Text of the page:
xlab="Year",
ylab="PM2.5 Emissions (10^6 Tons)",
main="Total PM2.5 Emissions From All US Sources"
)

As we can see from the plot, total emissions have decreased in the US from 1999 to 2008.

## Question 2

Have total emissions from PM2.5 decreased in the Baltimore City, Maryland ( fips==24510) from 1999 to 2008?

First we aggregate total emissions from PM2.5 for Baltimore City, Maryland (fips=“24510”) from 1999 to 2008

baltimoreNEI <- NEI[NEI$fips=="24510",] aggTotalsBaltimore <- aggregate(Emissions ~ year, baltimoreNEI,sum) then we use base plot to make plot of this data barplot( aggTotalsBaltimore$Emissions,
names.arg=aggTotalsBaltimore$year, xlab="Year", ylab="PM2.5 Emissions (Tons)", main="Total PM2.5 Emissions From All Baltimore City Sources" ) Overall total emissions from PM2.5 have decreased in Baltimore City, Maryland from 1999 to 2008. ## Question 3 Of the four types of sources indicated by the type (point, nonpoint, onroad, nonroad) variable, which of these four sources have seen decreases in emissions from 1999-2008 for Baltimore City? library(ggplot2) ggp <- ggplot(baltimoreNEI,aes(factor(year),Emissions,fill=type)) + geom_bar(stat="identity") + theme_bw() + guides(fill=FALSE)+ facet_grid(.~type,scales = "free",space="free") + labs(x="year", y=expression("Total PM"[2.5]*" Emission (Tons)")) + labs(title=expression("PM"[2.5]*" Emissions, Baltimore City 1999-2008 by Source Type")) print(ggp) The point source saw a slight increase overall from 1999-2008. Also note that the point source saw a significant increase until 2005 at which point it decreases again by 2008 to just above the starting values. ## Question 4 Across the United States, how have emissions from coal combustion-related sources changed from 1999-2008? lets create subset coal combustion source factors NEI data combustionRelated <- grepl("comb", SCC$SCC.Level.One, ignore.case=TRUE)
coalRelated <- grepl("coal", SCC$SCC.Level.Four, ignore.case=TRUE) coalCombustion <- (combustionRelated & coalRelated) combustionSCC <- SCC[coalCombustion,]$SCC
combustionNEI <- NEI[NEI$SCC %in% combustionSCC,] now lets plot this library(ggplot2) ggp <- ggplot(combustionNEI,aes(factor(year),Emissions/10^5)) + geom_bar(stat="identity",fill="grey",width=0.75) + theme_bw() + guides(fill=FALSE) + labs(x="year", y=expression("Total PM"[2.5]*" Emission (10^5 Tons)")) + labs(title=expression("PM"[2.5]*" Coal Combustion Source Emissions Across US from 1999-2008")) print(ggp) Emissions from coal combustion related sources have decreased from 6 * 10^6 to below 4 * 10^6 from 1999-2008. ## Question 5 How have emissions from motor vehicle sources changed from 1999-2008 in Baltimore City? lets create subset of the motor vehicles vehicles <- grepl("vehicle", SCC$SCC.Level.Two, ignore.case=TRUE)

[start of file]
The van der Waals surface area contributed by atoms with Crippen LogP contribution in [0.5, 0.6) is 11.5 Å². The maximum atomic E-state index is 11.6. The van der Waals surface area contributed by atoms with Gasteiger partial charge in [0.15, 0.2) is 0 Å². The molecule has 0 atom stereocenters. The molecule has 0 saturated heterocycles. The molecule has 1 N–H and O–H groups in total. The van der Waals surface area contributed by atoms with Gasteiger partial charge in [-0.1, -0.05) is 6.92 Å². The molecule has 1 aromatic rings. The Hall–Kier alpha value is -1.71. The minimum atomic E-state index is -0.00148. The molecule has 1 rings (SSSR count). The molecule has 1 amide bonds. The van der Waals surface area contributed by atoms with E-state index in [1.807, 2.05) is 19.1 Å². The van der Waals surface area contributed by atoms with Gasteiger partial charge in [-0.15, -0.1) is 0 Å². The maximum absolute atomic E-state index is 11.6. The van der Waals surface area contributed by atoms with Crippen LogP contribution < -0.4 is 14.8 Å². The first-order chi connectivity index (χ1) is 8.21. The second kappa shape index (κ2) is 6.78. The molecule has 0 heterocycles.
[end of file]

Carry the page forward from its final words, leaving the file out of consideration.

vehiclesSCC <- SCC[vehicles,]$SCC vehiclesNEI <- NEI[NEI$SCC %in% vehiclesSCC,]

then subset of the motor vehicles in Baltimore

baltimoreVehiclesNEI <- vehiclesNEI[vehiclesNEI$fips==24510,] then lets plot library(ggplot2) ggp <- ggplot(baltimoreVehiclesNEI,aes(factor(year),Emissions)) + geom_bar(stat="identity",fill="grey",width=0.75) + theme_bw() + guides(fill=FALSE) + labs(x="year", y=expression("Total PM"[2.5]*" Emission (10^5 Tons)")) + labs(title=expression("PM"[2.5]*" Motor Vehicle Source Emissions in Baltimore from 1999-2008")) print(ggp) Emissions from motor vehicle sources have dropped from 1999-2008 in Baltimore City! ## Question 6 Compare emissions from motor vehicle sources in Baltimore City with emissions from motor vehicle sources in Los Angeles County, California (fips==06037). Which city has seen greater changes over time in motor vehicle emissions? create subsets for the different places vehiclesBaltimoreNEI <- vehiclesNEI[vehiclesNEI$fips == 24510,]
vehiclesBaltimoreNEI$city <- "Baltimore City" vehiclesLANEI <- vehiclesNEI[vehiclesNEI$fips=="06037",]
vehiclesLANEI\$city <- "Los Angeles County"
bothNEI <- rbind(vehiclesBaltimoreNEI,vehiclesLANEI)

plotting

library(ggplot2)

ggp <- ggplot(bothNEI, aes(x=factor(year), y=Emissions, fill=city)) +
geom_bar(aes(fill=year),stat="identity") +
facet_grid(scales="free", space="free", .~city) +
guides(fill=FALSE) + theme_bw() +
labs(x="year", y=expression("Total PM"[2.5]*" Emission (Kilo-Tons)")) +
labs(title=expression("PM"[2.5]*" Motor Vehicle Source Emissions in Baltimore and Los Angeles, 1999-2008"))

print(ggp)

As we can see, Los Angeles County has seen the greatest changes over time in motor vehicle emissions.